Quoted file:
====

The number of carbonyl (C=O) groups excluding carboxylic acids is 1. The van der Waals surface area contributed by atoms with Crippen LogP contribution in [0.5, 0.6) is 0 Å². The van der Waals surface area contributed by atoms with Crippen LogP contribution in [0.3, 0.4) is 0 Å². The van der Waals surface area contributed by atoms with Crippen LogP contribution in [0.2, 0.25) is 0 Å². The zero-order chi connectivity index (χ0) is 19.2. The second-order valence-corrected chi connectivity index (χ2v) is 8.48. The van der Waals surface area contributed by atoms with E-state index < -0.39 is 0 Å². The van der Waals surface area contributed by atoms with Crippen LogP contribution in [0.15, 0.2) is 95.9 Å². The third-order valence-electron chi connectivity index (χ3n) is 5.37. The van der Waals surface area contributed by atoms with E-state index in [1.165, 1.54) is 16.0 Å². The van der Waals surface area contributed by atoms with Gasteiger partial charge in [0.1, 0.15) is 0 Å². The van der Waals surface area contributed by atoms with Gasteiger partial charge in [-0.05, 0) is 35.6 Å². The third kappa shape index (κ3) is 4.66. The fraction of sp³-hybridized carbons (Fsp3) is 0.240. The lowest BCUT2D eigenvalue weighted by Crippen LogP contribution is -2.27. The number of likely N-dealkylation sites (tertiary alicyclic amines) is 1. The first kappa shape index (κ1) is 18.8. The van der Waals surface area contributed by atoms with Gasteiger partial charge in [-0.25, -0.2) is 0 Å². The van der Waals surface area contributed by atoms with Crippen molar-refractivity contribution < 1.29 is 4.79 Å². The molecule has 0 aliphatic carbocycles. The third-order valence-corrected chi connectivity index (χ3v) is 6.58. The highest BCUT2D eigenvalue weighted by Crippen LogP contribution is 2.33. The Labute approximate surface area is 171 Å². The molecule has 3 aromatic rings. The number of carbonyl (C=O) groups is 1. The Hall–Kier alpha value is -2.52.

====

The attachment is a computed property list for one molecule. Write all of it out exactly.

The number of carbonyl (C=O) groups excluding carboxylic acids is 1. The van der Waals surface area contributed by atoms with Crippen LogP contribution in [0.5, 0.6) is 0 Å². The van der Waals surface area contributed by atoms with Crippen LogP contribution in [0.3, 0.4) is 0 Å². The van der Waals surface area contributed by atoms with Crippen LogP contribution in [0.2, 0.25) is 0 Å². The zero-order chi connectivity index (χ0) is 19.2. The second-order valence-corrected chi connectivity index (χ2v) is 8.48. The van der Waals surface area contributed by atoms with E-state index < -0.39 is 0 Å². The van der Waals surface area contributed by atoms with Crippen LogP contribution in [0.15, 0.2) is 95.9 Å². The third-order valence-electron chi connectivity index (χ3n) is 5.37. The van der Waals surface area contributed by atoms with E-state index in [1.165, 1.54) is 16.0 Å². The van der Waals surface area contributed by atoms with Gasteiger partial charge in [0.1, 0.15) is 0 Å². The van der Waals surface area contributed by atoms with Gasteiger partial charge in [-0.05, 0) is 35.6 Å². The third kappa shape index (κ3) is 4.66. The fraction of sp³-hybridized carbons (Fsp3) is 0.240. The lowest BCUT2D eigenvalue weighted by Crippen LogP contribution is -2.27. The number of likely N-dealkylation sites (tertiary alicyclic amines) is 1. The first kappa shape index (κ1) is 18.8. The van der Waals surface area contributed by atoms with Gasteiger partial charge in [-0.25, -0.2) is 0 Å². The van der Waals surface area contributed by atoms with Crippen molar-refractivity contribution < 1.29 is 4.79 Å². The molecule has 0 aliphatic carbocycles. The third-order valence-corrected chi connectivity index (χ3v) is 6.58. The highest BCUT2D eigenvalue weighted by Crippen LogP contribution is 2.33. The Labute approximate surface area is 171 Å². The molecule has 3 aromatic rings. The number of carbonyl (C=O) groups is 1. The Hall–Kier alpha value is -2.52.